I was born in the south. I live in the south and will die in the south. This is only a small part of the memories I share.
His name was Lowell. He was a striking, tall and lanky young man and probably would have struck me if my classmates had not been visible. I was 10. Lowell might have been 13. He looked as if he had been kept back a grade because he acted and talked like a grown man. Able to plant a cotton field as good as anyone. You may love Lowell when you read this narrative. Then again, you might feel the same resentment and hatred for him as I still do. You will understand by and by.
I will never forget that one obscure moment when I was standing directly in the sun at the east side of our huge, wooden, two-room school house: New Home. Not a joke or prank on Norman Rockwell fans or surviving family members. This is or was, a real place. It was a Monday after Christmas, Dec. 30, 1963 (exactly) and from being out of school for our week-long Christmas vacation, I was admiring a pretty pocket watch that my dad and brother-in-law pawned their resources and gave me this watch for a Christmas gift. It must have set them back all of $4.50. That was huge in 1963. But pocket watch prices notwithstanding, I loved my pocket watch--and the thing was, I did not know how to tell time until 1964 when I, along with other rural farming community students were bussed (literally) to Hamilton, Ala., to be thrown like cattle and receive a Culture Shock from the teachers and students of Hamilton Grammar School. Stupid name. Hardly any of the teachers and some of the students knew what "grammar" really meant.
But cattle and Culture Shock notwithstanding, I remember the very obscure moment in time when this Lowell character sidled up to me and said: "Nice watch, kid. Did ye' git it for ChristMUS?" I said yes. And I was quick to inform him that my pocket watch was a Christmas gift. He nodded. Looked away (I later found out he was checking for the two teachers, Mr. and Mrs. L.J. Ballard, who did not put up with theft or extortion). Lowell, you have to admit, was a Slick Operator for 13.
Why I looked like something was about to happen to me is still a great mystery from the Abyss. Such things still bother me. I guess when I cross over, I will face these needling questions face-to-face. Lowell, much like a professional riverboat gambler, said, "Hey, I'll show ye' what I got fer ChristMUS." I nodded and right away, my eye caught the glimpse of a slick, new silver bracelet he wore proudly on his left wrist. I loved it. Lowell knew it. And with the speed of Peagsus, I was now the proud owner of Lowell's bracelet. He told me, "Ken, you made one whale of a deal. Nice bracelet," in order to blow away any after-trading remorse affecting the sucker who was living inside of me.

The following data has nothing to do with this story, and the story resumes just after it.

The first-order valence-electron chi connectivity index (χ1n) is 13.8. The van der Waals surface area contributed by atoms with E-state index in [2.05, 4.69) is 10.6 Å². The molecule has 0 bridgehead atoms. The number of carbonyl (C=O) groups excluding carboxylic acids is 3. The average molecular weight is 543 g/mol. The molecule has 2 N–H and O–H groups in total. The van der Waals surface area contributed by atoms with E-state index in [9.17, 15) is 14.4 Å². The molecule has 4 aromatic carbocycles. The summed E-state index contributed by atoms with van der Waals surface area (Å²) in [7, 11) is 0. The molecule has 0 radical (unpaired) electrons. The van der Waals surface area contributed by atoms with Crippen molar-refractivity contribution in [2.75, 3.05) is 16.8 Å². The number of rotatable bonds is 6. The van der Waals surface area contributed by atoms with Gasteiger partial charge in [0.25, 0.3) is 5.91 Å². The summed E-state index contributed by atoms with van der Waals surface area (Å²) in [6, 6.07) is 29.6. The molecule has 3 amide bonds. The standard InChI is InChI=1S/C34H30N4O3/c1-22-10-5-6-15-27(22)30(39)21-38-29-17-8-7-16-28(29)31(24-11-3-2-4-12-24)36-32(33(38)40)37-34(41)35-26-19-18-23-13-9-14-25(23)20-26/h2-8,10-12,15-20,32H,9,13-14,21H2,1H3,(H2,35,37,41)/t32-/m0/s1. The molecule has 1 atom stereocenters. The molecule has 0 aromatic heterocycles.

My repetition of Lowell being a Slick Operator bears another paragraph. I give him credit just in case he might be staring down from Heaven and knowing that I am now 63 and do hold (some) resentment toward him for snookering me out of my pretty watch, but not enough to get him sent to Hell when we are all standing at the White Throne of Judgment--Revelation, Chapter 20, verses 11-15. Read it. I ain't making this stuff up.
After Lowell walked away, I continued admiring my bracelet, but I did not want to come off being a show-off, so I hid it the best I could. My bracelet. Not my love for it. The school day dragged by similar to an old, worn-out hunting dog. The one school bus driven by Mr. Linlon Cox, (who might be looking at Lowell from Heaven), who made the daily trek of picking the students up and taking us back home rolled up. Cox, usually a talkative gentleman, said very little as we rode to where we lived and stepped off the bus--then I was still admiring the silver bracelet and I was really praying that God would intervene and ward off any sharp outbursts from my dad when he saw that I had traded my pocket watch for this pretty bracelet once owned by Lowell.
God did not intervene, for those who might be wondering. My mom cried tears of sadness because she said very loudly, "that Lowell's a thief and he took my baby's shirt off," (this was rural slang for someone stealing something in daylight). My dad, that was another story. He threw an half-smoked Camel cigarette into the fireplace and began a fiery tirade: "Why? Can you tell me why you did such a stupid thing? Trading your nice pocket watch for that thing--what did that cost the Lowell character, 30 cents? Huh?" Oh, he was upset comparable to the bulls in that yearly tradition: The Running of The Bulls and now I wish I had been born, "Pedro Avery," and be 10 years of age so I could be far away from my dad and do some running of my own.